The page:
Ari Huttunen asked:
Hello Naked Scientists!
I have a question(?) concerning both bacteria and fungi. How have some fungi evolved to produce substances that are hallucinogenic like psilocybin? What's the benefit and cost of producing such chemicals? What is known about the group of genes that produce this ability? And are there any such substances produced by bacteria?
Thanks for a great show!
We put this to Professor Mike Cole from Anglia Ruskin University...
Mike - The reason that many fungi produce what are called secondary metabolites is as a defence reaction to their environment. For example, they might prevent attack by animals, plants, other fungi, or in fact, bacteria. They're called secondary metabolites because they're not essential for life in the same way that vitamins, sugars and amino acids are, but they do confer some advantage on, in this case, the fungus that produces them.
The cost includes producing precursor chemicals, supplying the energy compounds, supplying the reducing power. Whilst as forensic scientists we understand a lot about the genetics for the identification of these organisms, there is nothing known about the genetics of how these compounds are produced although we do understand the biochemical pathway in terms of the starting materials and the end product.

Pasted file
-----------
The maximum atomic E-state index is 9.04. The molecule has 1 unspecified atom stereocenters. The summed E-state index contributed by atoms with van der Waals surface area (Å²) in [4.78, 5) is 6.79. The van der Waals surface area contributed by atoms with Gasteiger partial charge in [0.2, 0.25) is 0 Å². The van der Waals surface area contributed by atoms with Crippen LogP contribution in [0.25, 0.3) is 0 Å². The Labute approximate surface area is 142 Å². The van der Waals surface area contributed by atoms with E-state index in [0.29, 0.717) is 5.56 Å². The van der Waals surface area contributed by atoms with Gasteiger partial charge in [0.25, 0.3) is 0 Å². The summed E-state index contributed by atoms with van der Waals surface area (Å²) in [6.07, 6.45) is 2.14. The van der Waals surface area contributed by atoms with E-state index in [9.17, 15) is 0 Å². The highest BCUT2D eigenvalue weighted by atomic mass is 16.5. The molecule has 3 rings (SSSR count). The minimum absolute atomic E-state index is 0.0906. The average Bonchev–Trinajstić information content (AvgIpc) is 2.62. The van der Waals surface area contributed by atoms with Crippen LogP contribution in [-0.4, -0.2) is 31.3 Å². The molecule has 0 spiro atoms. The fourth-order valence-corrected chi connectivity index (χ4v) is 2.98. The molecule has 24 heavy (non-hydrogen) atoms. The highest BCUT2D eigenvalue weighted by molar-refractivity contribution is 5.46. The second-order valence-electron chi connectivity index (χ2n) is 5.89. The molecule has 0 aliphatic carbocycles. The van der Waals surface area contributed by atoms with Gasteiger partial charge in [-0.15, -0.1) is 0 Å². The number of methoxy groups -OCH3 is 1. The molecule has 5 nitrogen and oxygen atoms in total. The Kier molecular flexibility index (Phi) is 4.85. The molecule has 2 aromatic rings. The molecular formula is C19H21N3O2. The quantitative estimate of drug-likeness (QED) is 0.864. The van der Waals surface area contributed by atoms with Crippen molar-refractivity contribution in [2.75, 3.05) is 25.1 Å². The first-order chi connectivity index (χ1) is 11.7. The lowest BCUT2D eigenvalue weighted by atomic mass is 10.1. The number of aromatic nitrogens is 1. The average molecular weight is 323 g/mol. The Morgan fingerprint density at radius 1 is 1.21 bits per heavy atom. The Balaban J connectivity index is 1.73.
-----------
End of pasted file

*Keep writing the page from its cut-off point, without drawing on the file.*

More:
There are a host of other compounds that are produced by fungi, plants and bacteria. Perhaps one of the most famous of these are the ergotamine alkaloids which are used postoperatively, but also are hallucinogenic. And also, compounds produced by fungus called claviceps which supplies the precursor chemical for our friend, LSD.
Q. Why do fungi make hallucinogens?
The hallunicogens most commonly associated with fungi are psilocybin/psilocin (tryptamine alkaloids -related to serotonin etc) present in the mushroom (basidiocarp), notably of Psilocybe/Panaeolus spp.
Sorry, better to mention that I posted this question of the week. ;) I'd really like to have some discussion about how common these chemicals are. But mainly of course why fungi do bother to make hallucinogens and how they produced them. Addu, Wed, 31st Oct 2012
Keep in mind that some mushrooms also produce deadly toxins.
There is another concoction of hallucinogens (though not fungi related) made from a brew called Ayahuasca as used by Amazonian tribes. The Banisteriopsis caapi vine contains a monoamine oxidase inhibitor (MAOI) and is mixed with the leaves of dimethyltryptamine (DMT)-containing species of shrubs from the genus Psychotria.
the blue stuff is a known slug killer azrael, Mon, 17th Dec 2012